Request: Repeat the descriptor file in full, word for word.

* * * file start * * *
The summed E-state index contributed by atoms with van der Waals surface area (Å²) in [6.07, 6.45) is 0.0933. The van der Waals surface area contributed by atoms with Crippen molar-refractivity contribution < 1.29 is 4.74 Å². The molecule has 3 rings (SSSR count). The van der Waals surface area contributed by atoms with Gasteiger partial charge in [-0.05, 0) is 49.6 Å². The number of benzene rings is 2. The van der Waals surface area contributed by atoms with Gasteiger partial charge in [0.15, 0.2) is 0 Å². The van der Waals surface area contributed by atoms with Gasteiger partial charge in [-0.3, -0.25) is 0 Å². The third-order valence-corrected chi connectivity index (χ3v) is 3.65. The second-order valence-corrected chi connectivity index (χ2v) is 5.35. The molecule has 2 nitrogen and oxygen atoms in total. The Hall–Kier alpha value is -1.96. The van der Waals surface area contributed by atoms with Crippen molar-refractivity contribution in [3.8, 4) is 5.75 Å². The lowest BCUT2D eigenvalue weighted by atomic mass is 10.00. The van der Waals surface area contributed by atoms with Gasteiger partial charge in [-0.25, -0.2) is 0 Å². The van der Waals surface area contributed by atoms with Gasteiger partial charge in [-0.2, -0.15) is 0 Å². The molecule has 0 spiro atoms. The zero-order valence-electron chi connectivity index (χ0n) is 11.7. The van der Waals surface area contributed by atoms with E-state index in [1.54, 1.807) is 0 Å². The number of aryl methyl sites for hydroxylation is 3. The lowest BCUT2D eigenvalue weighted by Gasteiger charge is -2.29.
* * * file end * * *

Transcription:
The summed E-state index contributed by atoms with van der Waals surface area (Å²) in [6.07, 6.45) is 0.0933. The van der Waals surface area contributed by atoms with Crippen molar-refractivity contribution < 1.29 is 4.74 Å². The molecule has 3 rings (SSSR count). The van der Waals surface area contributed by atoms with Gasteiger partial charge in [-0.05, 0) is 49.6 Å². The number of benzene rings is 2. The van der Waals surface area contributed by atoms with Gasteiger partial charge in [0.15, 0.2) is 0 Å². The van der Waals surface area contributed by atoms with Gasteiger partial charge in [-0.3, -0.25) is 0 Å². The third-order valence-corrected chi connectivity index (χ3v) is 3.65. The second-order valence-corrected chi connectivity index (χ2v) is 5.35. The molecule has 2 nitrogen and oxygen atoms in total. The Hall–Kier alpha value is -1.96. The van der Waals surface area contributed by atoms with Crippen molar-refractivity contribution in [3.8, 4) is 5.75 Å². The lowest BCUT2D eigenvalue weighted by atomic mass is 10.00. The van der Waals surface area contributed by atoms with Gasteiger partial charge in [-0.25, -0.2) is 0 Å². The van der Waals surface area contributed by atoms with Gasteiger partial charge in [-0.2, -0.15) is 0 Å². The molecule has 0 spiro atoms. The zero-order valence-electron chi connectivity index (χ0n) is 11.7. The van der Waals surface area contributed by atoms with E-state index in [1.54, 1.807) is 0 Å². The number of aryl methyl sites for hydroxylation is 3. The lowest BCUT2D eigenvalue weighted by Gasteiger charge is -2.29.